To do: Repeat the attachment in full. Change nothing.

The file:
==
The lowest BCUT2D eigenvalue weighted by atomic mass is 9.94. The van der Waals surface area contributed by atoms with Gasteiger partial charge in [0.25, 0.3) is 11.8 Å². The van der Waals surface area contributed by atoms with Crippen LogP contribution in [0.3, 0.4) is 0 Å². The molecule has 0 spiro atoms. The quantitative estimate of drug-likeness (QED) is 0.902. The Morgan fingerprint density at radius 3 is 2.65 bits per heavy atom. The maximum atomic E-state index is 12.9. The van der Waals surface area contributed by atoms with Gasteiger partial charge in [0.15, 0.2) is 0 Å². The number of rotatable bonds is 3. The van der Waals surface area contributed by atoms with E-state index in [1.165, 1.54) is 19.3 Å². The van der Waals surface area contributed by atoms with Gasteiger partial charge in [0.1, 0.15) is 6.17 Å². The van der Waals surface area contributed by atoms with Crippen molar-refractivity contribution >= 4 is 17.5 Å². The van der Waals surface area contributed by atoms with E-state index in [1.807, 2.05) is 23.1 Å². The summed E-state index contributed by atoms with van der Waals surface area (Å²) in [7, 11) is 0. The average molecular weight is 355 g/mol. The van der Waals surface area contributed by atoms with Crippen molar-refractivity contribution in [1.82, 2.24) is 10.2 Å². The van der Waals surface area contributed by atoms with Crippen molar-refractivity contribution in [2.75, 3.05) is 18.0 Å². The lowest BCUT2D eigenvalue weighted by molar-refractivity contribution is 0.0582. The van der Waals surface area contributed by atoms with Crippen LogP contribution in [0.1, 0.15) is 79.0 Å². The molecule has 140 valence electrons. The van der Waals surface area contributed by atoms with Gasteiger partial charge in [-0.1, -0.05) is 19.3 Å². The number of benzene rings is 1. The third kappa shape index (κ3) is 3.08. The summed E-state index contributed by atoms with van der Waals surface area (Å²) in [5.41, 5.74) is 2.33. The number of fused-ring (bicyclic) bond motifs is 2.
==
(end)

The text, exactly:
The lowest BCUT2D eigenvalue weighted by atomic mass is 9.94. The van der Waals surface area contributed by atoms with Gasteiger partial charge in [0.25, 0.3) is 11.8 Å². The van der Waals surface area contributed by atoms with Crippen LogP contribution in [0.3, 0.4) is 0 Å². The molecule has 0 spiro atoms. The quantitative estimate of drug-likeness (QED) is 0.902. The Morgan fingerprint density at radius 3 is 2.65 bits per heavy atom. The maximum atomic E-state index is 12.9. The van der Waals surface area contributed by atoms with Gasteiger partial charge in [0.15, 0.2) is 0 Å². The number of rotatable bonds is 3. The van der Waals surface area contributed by atoms with E-state index in [1.165, 1.54) is 19.3 Å². The van der Waals surface area contributed by atoms with Gasteiger partial charge in [0.1, 0.15) is 6.17 Å². The van der Waals surface area contributed by atoms with Crippen molar-refractivity contribution >= 4 is 17.5 Å². The van der Waals surface area contributed by atoms with E-state index in [1.807, 2.05) is 23.1 Å². The summed E-state index contributed by atoms with van der Waals surface area (Å²) in [7, 11) is 0. The average molecular weight is 355 g/mol. The van der Waals surface area contributed by atoms with Crippen molar-refractivity contribution in [1.82, 2.24) is 10.2 Å². The van der Waals surface area contributed by atoms with Crippen molar-refractivity contribution in [2.75, 3.05) is 18.0 Å². The lowest BCUT2D eigenvalue weighted by molar-refractivity contribution is 0.0582. The van der Waals surface area contributed by atoms with Crippen LogP contribution in [0.1, 0.15) is 79.0 Å². The molecule has 140 valence electrons. The van der Waals surface area contributed by atoms with Gasteiger partial charge in [-0.1, -0.05) is 19.3 Å². The number of benzene rings is 1. The third kappa shape index (κ3) is 3.08. The summed E-state index contributed by atoms with van der Waals surface area (Å²) in [5.41, 5.74) is 2.33. The number of fused-ring (bicyclic) bond motifs is 2.